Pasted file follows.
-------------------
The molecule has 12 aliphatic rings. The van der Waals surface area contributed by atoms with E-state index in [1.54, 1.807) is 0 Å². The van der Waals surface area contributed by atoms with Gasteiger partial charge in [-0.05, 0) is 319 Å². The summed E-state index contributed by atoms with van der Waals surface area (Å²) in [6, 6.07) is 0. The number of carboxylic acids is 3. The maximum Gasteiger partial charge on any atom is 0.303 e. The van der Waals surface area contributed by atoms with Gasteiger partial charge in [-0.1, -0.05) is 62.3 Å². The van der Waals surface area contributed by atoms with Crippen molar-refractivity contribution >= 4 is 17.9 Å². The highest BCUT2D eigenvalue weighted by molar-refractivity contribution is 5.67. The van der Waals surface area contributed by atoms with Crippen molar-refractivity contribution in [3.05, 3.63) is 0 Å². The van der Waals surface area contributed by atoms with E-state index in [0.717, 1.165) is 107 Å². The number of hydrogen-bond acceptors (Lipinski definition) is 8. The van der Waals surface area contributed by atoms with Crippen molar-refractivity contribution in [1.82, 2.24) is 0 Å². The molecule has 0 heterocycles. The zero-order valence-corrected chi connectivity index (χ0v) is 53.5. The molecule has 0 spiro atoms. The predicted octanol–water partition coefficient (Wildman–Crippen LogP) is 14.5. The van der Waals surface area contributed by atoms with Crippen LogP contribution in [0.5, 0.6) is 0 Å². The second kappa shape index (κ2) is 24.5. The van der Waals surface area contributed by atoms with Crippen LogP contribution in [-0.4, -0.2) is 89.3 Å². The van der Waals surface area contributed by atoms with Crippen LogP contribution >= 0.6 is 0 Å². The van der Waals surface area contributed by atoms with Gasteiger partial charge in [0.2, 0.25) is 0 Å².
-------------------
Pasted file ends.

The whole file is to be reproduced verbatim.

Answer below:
The molecule has 12 aliphatic rings. The van der Waals surface area contributed by atoms with E-state index in [1.54, 1.807) is 0 Å². The van der Waals surface area contributed by atoms with Gasteiger partial charge in [-0.05, 0) is 319 Å². The summed E-state index contributed by atoms with van der Waals surface area (Å²) in [6, 6.07) is 0. The number of carboxylic acids is 3. The maximum Gasteiger partial charge on any atom is 0.303 e. The van der Waals surface area contributed by atoms with Gasteiger partial charge in [-0.1, -0.05) is 62.3 Å². The van der Waals surface area contributed by atoms with Crippen molar-refractivity contribution >= 4 is 17.9 Å². The highest BCUT2D eigenvalue weighted by molar-refractivity contribution is 5.67. The van der Waals surface area contributed by atoms with Crippen molar-refractivity contribution in [3.05, 3.63) is 0 Å². The van der Waals surface area contributed by atoms with E-state index in [0.717, 1.165) is 107 Å². The number of hydrogen-bond acceptors (Lipinski definition) is 8. The van der Waals surface area contributed by atoms with Crippen molar-refractivity contribution in [1.82, 2.24) is 0 Å². The molecule has 0 heterocycles. The zero-order valence-corrected chi connectivity index (χ0v) is 53.5. The molecule has 0 spiro atoms. The predicted octanol–water partition coefficient (Wildman–Crippen LogP) is 14.5. The van der Waals surface area contributed by atoms with Crippen LogP contribution in [0.5, 0.6) is 0 Å². The second kappa shape index (κ2) is 24.5. The van der Waals surface area contributed by atoms with Crippen LogP contribution in [-0.4, -0.2) is 89.3 Å². The van der Waals surface area contributed by atoms with Crippen LogP contribution >= 0.6 is 0 Å². The van der Waals surface area contributed by atoms with Gasteiger partial charge in [0.2, 0.25) is 0 Å².